Advertisement

Detection of RNA-Templated Double-Strand Break Repair in Yeast

  • Ying Shen
  • Francesca StoriciEmail author
Protocol
Part of the Methods in Molecular Biology book series (MIMB, volume 745)

Abstract

The discovery of RNA-templated DNA repair has revealed a novel case where genetic information can flow directly from RNA to genomic DNA without passing through a reverse transcript intermediate. As initially demonstrated in the yeast Saccharomyces cerevisiae via transformation by RNA-containing oligonucleotides (oligos), RNA sequences can serve as templates for chromosomal double-strand break (DSB) repair. Synthetic oligos containing embedded RNA tracts of various sizes, or even RNA-only molecules, although with lower efficiency, can guide DNA repair synthesis at sites of broken DNA. Mechanisms and circumstances in which cells can use RNA to repair DNA damage such as a DSB are yet to be identified. Here we show the approach we utilize to detect repair of a chromosomal DSB by RNA-containing oligos in yeast cells.

Key words

RNA-containing oligonucleotides double-strand break (DSB) repair transformation yeast Saccharomyces cerevisiae single-strand annealing 

References

  1. 1.
    Storici, F., Bebenek, K., Kunkel, T.A., Gordenin, D.A., and Resnick, M.A. (2007) RNA-templated DNA repair. Nature 447, 338–341.PubMedCrossRefGoogle Scholar
  2. 2.
    Paques, F., Leung, W.Y., and Haber, J.E. (1998) Expansions and contractions in a tandem repeat induced by double-strand break repair. Mol Cell Biol 18, 2045–2054.PubMedGoogle Scholar
  3. 3.
    Baltimore, D. (1985) Retroviruses and retrotransposons: the role of reverse transcription in shaping the eukaryotic genome. Cell 40, 481–482.PubMedCrossRefGoogle Scholar
  4. 4.
    Autexier, C., and Lue, N.F. (2006) The structure and function of telomerase reverse transcriptase. Annu Rev Biochem 75, 493–517.PubMedCrossRefGoogle Scholar
  5. 5.
    Moore, J.K., and Haber, J.E. (1996) Capture of retrotransposon DNA at the sites of chromosomal double-strand breaks. Nature 383, 644–646.PubMedCrossRefGoogle Scholar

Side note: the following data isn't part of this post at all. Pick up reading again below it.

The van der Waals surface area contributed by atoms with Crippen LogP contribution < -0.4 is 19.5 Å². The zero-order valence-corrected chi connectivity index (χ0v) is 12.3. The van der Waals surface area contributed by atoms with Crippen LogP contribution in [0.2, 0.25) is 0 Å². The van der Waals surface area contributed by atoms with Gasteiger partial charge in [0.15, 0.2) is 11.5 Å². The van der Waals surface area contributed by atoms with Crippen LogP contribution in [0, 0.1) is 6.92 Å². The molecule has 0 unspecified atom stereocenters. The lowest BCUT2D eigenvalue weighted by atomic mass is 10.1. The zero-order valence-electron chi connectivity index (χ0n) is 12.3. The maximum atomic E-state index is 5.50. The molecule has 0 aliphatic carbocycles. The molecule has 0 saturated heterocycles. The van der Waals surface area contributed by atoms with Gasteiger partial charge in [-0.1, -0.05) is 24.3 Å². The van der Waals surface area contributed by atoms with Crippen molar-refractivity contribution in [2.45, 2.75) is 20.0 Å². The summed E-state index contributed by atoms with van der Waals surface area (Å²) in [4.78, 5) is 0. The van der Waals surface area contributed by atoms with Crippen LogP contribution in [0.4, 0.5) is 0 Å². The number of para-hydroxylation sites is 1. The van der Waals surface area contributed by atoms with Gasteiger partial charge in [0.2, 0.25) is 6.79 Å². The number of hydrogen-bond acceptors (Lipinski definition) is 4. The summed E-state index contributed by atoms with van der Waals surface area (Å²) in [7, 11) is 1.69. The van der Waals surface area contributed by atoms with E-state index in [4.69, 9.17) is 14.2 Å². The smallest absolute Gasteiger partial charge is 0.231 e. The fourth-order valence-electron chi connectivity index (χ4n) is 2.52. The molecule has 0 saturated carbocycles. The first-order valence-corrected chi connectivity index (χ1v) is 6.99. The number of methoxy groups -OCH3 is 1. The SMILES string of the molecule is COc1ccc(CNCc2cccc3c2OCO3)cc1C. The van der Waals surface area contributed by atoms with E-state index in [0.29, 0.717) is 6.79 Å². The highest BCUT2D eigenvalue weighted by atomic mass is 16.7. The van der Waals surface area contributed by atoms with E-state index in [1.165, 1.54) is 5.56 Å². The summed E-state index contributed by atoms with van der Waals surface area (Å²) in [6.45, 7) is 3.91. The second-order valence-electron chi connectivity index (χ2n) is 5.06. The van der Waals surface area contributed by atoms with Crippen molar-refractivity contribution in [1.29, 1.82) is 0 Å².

6. 6.
    Teng, S.C., Kim, B., and Gabriel, A. (1996) Retrotransposon reverse-transcriptase-mediated repair of chromosomal breaks. Nature 383, 641–644.PubMedCrossRefGoogle Scholar
  7. 7.
    Derr, L.K., and Strathern, J.N. (1993) A role for reverse transcripts in gene conversion. Nature 361, 170–173.PubMedCrossRefGoogle Scholar
  8. 8.
    Lesage, P., and Todeschini, A.L. (2005) Happy together: the life and times of Ty retrotransposons and their hosts. Cytogenet Genome Res 110, 70–90.PubMedCrossRefGoogle Scholar
  9. 9.
    Morrish, T.A., Gilbert, N., Myers, J.S., Vincent, B.J., Stamato, T.D., Taccioli, G.E., Batzer, M.A., and Moran, J.V. (2002) DNA repair mediated by endonuclease-independent LINE-1 retrotransposition. Nat Genet 31, 159–165.PubMedCrossRefGoogle Scholar
  10. 10.
    Storici, F., Snipe, J.R., Chan, G.K., Gordenin, D.A., and Resnick, M.A. (2006) Conservative repair of a chromosomal double-strand break by single-strand DNA through two steps of annealing. Mol Cell Biol 26, 7645–7657.PubMedCrossRefGoogle Scholar
  11. 11.
    Houseley, J., LaCava, J., and Tollervey, D. (2006) RNA-quality control by the exosome. Nat Rev Mol Cell Biol 7, 529–539.PubMedCrossRefGoogle Scholar
  12. 12.
    Storici, F., and Resnick, M.A. (2006) The delitto perfetto approach to in vivo site-directed mutagenesis and chromosome rearrangements with synthetic oligonucleotides in yeast. Methods Enzymol 409, 329–345.PubMedCrossRefGoogle Scholar
  13. 13.
    Harrison, J.C., and Haber, J.E. (2006) Surviving the breakup: the DNA damage checkpoint. Annu Rev Genet 40, 209–235.PubMedCrossRefGoogle Scholar

Copyright information

© Springer Science+Business Media, LLC 2011

Authors and Affiliations

  1. 1.School of Biology, Georgia Institute of TechnologyAtlantaUSA

Personalised recommendations